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TABLE OF AUTHORITIES (continued) Standefer v. Standefer, 26 P.3d 104 (Okla. 2001) ...................................................................................... 9 Stanton v. Stanton, 421 U.S. 7 (1975) ..........................................................................................19, 20 State v. Boston, 102 P.2d 889 (Okla. Crim. App. 1940)............................................................... 27 Stevens v. Griggs, No. 110,918, 2013 WL 6237746 (Okla. Civ. App. Oct. 25, 2013) .................... 14 Tice v. Tice, 672 P.2d 1168 (Okla. 1983) .................................................................................. 9 Turner v. Safley, 482 U.S. 78 (1987) ........................................................................................10, 11 United States v. Virginia, 518 U.S. 515 (1996) ............................................................................................ 18 United States v. Windsor, 133 S. Ct. 2675 (2013) ....................................................................................4, 22 Varnum v. Brien, 763 N.W.2d 862 (Iowa 2009) ............................................................................. 21 Weber v. Aetna Cas. & Sur. Co., 406 U.S. 164 (1972) ............................................................................................ 27 Weinberger v. Wiesenfeld, 420 U.S. 636 (1975) ............................................................................................ 18 Williams v. Williams, 543 P.2d 1401 (Okla. 1975) .................................................................................. 6 Zablocki v. Redhail, 434 U.S. 374 (1978) ............................................................................................ 21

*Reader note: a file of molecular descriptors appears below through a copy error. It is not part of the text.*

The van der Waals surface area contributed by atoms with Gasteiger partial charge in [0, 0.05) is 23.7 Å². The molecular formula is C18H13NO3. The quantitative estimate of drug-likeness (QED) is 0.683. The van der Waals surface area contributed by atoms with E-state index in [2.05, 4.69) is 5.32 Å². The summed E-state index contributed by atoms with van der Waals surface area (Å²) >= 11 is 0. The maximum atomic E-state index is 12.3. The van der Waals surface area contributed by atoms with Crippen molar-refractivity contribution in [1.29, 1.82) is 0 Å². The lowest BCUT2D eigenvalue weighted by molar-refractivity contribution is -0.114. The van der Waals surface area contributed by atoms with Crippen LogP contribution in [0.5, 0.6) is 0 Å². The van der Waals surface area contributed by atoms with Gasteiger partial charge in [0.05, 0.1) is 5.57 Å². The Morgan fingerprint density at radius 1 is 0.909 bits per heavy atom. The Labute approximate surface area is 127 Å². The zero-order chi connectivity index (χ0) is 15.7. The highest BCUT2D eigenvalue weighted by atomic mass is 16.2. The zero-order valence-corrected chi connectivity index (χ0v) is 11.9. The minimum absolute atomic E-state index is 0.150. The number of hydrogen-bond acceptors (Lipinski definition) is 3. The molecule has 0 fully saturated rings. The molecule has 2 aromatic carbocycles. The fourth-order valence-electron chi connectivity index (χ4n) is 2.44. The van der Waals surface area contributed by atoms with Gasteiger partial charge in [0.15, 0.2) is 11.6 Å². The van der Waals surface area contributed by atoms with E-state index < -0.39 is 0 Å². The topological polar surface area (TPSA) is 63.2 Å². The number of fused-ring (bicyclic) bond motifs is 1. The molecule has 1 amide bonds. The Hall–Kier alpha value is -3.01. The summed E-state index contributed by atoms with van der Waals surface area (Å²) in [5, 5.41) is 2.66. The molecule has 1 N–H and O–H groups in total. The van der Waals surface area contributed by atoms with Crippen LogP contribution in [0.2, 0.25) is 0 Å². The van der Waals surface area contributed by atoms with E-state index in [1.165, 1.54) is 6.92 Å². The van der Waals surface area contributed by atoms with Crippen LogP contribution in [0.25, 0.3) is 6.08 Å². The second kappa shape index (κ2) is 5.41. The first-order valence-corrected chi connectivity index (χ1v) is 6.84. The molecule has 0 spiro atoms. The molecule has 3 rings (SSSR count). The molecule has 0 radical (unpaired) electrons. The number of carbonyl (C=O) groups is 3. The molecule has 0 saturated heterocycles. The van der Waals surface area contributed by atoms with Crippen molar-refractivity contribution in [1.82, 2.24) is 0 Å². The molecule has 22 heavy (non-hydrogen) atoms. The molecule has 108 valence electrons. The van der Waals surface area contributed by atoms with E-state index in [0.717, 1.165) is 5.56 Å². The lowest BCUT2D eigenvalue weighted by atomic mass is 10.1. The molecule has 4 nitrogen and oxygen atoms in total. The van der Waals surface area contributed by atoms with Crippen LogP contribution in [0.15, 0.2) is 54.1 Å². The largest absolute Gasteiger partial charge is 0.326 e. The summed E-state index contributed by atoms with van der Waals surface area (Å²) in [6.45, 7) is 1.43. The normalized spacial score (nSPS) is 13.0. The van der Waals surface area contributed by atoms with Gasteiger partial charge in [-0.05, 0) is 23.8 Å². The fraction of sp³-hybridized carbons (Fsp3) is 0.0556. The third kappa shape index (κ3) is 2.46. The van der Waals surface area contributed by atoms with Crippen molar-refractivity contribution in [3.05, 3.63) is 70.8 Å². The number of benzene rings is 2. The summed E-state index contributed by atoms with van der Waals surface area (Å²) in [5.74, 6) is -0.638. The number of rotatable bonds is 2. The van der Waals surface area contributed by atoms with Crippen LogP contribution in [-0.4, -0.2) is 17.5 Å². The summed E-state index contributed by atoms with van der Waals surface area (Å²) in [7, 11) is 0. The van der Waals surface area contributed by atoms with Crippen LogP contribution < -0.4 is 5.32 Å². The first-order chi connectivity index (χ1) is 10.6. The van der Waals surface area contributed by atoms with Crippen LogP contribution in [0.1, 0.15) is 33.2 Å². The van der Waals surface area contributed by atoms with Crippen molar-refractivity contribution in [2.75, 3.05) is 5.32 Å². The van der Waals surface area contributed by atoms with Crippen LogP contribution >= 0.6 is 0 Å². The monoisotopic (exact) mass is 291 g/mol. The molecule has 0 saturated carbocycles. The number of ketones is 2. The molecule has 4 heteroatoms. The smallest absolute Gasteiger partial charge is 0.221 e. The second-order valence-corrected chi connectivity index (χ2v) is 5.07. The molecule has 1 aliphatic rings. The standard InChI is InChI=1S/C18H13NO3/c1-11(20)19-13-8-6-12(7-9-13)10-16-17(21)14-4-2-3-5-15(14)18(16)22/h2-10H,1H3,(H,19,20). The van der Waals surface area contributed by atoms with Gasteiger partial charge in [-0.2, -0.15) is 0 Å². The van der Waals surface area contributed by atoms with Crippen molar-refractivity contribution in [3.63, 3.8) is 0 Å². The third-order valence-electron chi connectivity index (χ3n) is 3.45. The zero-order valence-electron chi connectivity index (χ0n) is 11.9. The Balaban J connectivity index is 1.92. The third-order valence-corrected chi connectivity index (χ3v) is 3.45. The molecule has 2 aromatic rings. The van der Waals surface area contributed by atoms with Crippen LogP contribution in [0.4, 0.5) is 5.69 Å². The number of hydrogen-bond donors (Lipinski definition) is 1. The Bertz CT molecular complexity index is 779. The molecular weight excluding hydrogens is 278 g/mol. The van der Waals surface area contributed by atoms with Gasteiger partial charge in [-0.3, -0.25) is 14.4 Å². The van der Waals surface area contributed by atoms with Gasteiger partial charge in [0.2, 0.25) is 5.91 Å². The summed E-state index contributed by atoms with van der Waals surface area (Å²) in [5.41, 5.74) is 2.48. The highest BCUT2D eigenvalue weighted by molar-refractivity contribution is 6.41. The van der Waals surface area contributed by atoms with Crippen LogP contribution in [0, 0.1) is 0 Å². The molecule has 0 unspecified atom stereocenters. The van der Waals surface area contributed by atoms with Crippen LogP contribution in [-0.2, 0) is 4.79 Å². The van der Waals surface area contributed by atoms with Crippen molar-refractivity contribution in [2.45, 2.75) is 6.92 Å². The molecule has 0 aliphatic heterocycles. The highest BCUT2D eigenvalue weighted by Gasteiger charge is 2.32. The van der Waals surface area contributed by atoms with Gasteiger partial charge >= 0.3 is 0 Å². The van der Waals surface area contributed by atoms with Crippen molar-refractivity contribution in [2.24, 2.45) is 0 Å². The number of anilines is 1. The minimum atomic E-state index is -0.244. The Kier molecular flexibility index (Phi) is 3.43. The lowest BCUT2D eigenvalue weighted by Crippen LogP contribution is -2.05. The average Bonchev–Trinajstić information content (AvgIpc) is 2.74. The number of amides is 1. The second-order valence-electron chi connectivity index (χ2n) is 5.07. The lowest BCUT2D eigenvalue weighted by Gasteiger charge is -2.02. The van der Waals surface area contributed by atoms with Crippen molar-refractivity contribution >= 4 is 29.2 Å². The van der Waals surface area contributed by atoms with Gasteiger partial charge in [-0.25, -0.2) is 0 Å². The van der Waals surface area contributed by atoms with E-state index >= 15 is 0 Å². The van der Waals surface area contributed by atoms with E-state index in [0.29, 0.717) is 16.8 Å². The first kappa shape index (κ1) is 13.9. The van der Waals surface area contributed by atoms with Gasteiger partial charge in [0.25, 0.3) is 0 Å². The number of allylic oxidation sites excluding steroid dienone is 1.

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TABLE OF AUTHORITIES (continued) CONSTITUTIONAL PROVISIONS Oklahoma Const. art. I, § 2 ........................................................................................ 6 Oklahoma Const. art. I, §35(A) ................................................................................. 1 STATUTES Okla. Stat. tit. 10, § 83 .......................................................................................................... 28 tit. 10, § 552 ........................................................................................................ 14 tit. 10, § 7503-1.1 ................................................................................................ 14 tit. 10, § 7505-4.2 ................................................................................................ 15 tit. 10, § 7505-6.5 ................................................................................................ 14 tit. 10, § 7700-201 ............................................................................................... 13 tit. 10, § 7700-202 ............................................................................................... 28 tit. 10, § 7700-204 .........................................................................................14, 15 tit. 10, § 7700-607(A) ......................................................................................... 14 tit. 12, § 1053 ...................................................................................................... 10 tit. 12, § 2504 ...................................................................................................... 10 tit. 43, § 2 .............................................................................................................. 6 tit. 43, § 3 .......................................................................................................... 2, 6 tit. 43, § 3.1 ........................................................................................................... 2 tit. 43, § 101 .......................................................................................................... 8 tit. 43, § 108 ........................................................................................................ 17 tit. 43, § 110.1 ..................................................................................................... 18 tit. 43, § 112(C)(3)(b) ......................................................................................... 17 tit. 43, § 121 ..................................................................................................10, 17 tit. 43, § 126 .......................................................................................................... 7 tit. 43, § 128 .......................................................................................................... 7 tit. 43, § 134 ..................................................................................................10, 17 tit. 43, § 139 ........................................................................................................ 28 tit. 43, § 203 ........................................................................................................ 16 tit. 43, § 204 ........................................................................................................ 16 tit. 43, § 209.1 ..................................................................................................... 17 tit. 68, § 2361 ...................................................................................................... 10 tit. 84, § 44 .......................................................................................................... 10 tit. 85A, § 47 ....................................................................................................... 10